[Hipsec-rg] 答复: 答复: Key Revocation Issue

zhangdacheng at huawei.com (Zhang Dacheng) Fri, 23 January 2009 03:02 UTC

From: "zhangdacheng at huawei.com"
Date: Fri, 23 Jan 2009 11:02:50 +0800
Subject: [Hipsec-rg] 答复: 答复: Key Revocation Issue
In-Reply-To: <20090122132950.GA1342@cisco.com>
Message-ID: <003501c97d07$13d8fb00$480c6f0a@china.huawei.com>


I absolutely agree that FQDNs cannot directly be used for session
authentication etc.  But we need to clarify that the original objective of
designing HIP is separation of IDs and locators rather than security. I
agree security is an important functionality provided by HIP. But I am not
convinced that HITs cannot be taken placed by FQDNs just because HIT can be
used for security purposes. If so, why cannot we just associate with each
FQDN with a PKI certificate? There has been lots of work on session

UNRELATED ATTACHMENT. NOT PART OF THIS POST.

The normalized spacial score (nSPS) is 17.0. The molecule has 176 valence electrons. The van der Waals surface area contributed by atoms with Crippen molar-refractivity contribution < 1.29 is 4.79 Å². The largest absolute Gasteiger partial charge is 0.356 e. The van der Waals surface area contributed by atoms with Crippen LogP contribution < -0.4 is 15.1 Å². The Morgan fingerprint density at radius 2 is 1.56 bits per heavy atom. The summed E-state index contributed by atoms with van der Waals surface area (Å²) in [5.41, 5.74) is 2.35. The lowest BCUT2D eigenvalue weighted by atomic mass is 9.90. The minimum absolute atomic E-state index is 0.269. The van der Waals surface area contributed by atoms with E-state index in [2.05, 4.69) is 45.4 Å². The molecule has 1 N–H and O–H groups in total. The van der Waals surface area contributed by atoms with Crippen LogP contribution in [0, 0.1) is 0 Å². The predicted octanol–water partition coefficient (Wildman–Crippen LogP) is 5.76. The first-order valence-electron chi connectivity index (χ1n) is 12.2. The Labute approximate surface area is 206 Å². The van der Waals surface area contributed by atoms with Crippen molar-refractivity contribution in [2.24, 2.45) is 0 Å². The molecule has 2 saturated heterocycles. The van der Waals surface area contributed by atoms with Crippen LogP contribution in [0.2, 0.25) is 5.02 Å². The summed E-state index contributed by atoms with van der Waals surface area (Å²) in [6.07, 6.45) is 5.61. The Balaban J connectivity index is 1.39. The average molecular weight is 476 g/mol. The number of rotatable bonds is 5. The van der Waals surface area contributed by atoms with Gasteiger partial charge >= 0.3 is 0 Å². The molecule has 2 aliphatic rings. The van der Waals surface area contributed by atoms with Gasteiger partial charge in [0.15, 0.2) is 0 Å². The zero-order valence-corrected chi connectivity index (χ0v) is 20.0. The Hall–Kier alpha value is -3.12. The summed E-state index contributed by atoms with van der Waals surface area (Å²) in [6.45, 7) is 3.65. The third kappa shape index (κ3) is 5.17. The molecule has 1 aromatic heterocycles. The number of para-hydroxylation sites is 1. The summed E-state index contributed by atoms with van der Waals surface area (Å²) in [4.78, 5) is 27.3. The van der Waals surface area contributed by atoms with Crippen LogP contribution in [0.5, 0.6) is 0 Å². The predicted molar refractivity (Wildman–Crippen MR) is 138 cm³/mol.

authentication using certificates. This solution seems much easier to be
achieved than modifying the protocol stack. 

In addition, do you have any idea about whether it is reasonable to assume
that each HIP host is associated with a FQDN?

Best wishes,

Dacheng Zhang

> Excerpts from Zhang Dacheng on Thu, Jan 22, 2009 10:43:02AM +0800:
> > I agree that it is an intuitive solution to solve the key 
> revocation 
> > issue with DNS. However, my concern is whether it is 
> reasonable for us 
> > to assume that every host has a FQDN. If yes, the 
> importance of HIP is 
> > largely weakened. We can use FQDN rather than HI to achieve the 
> > separation of ID from Locator.
> As far as I can see this isn't true.  Different "identification"
> functions have different needs.  You can use a FQDN as an 
> identifier for initial discovery of a location, but you 
> cannot use it for session authentication or control.  To 
> start with you would be subject to man-in-the-middle attacks.
> Scott
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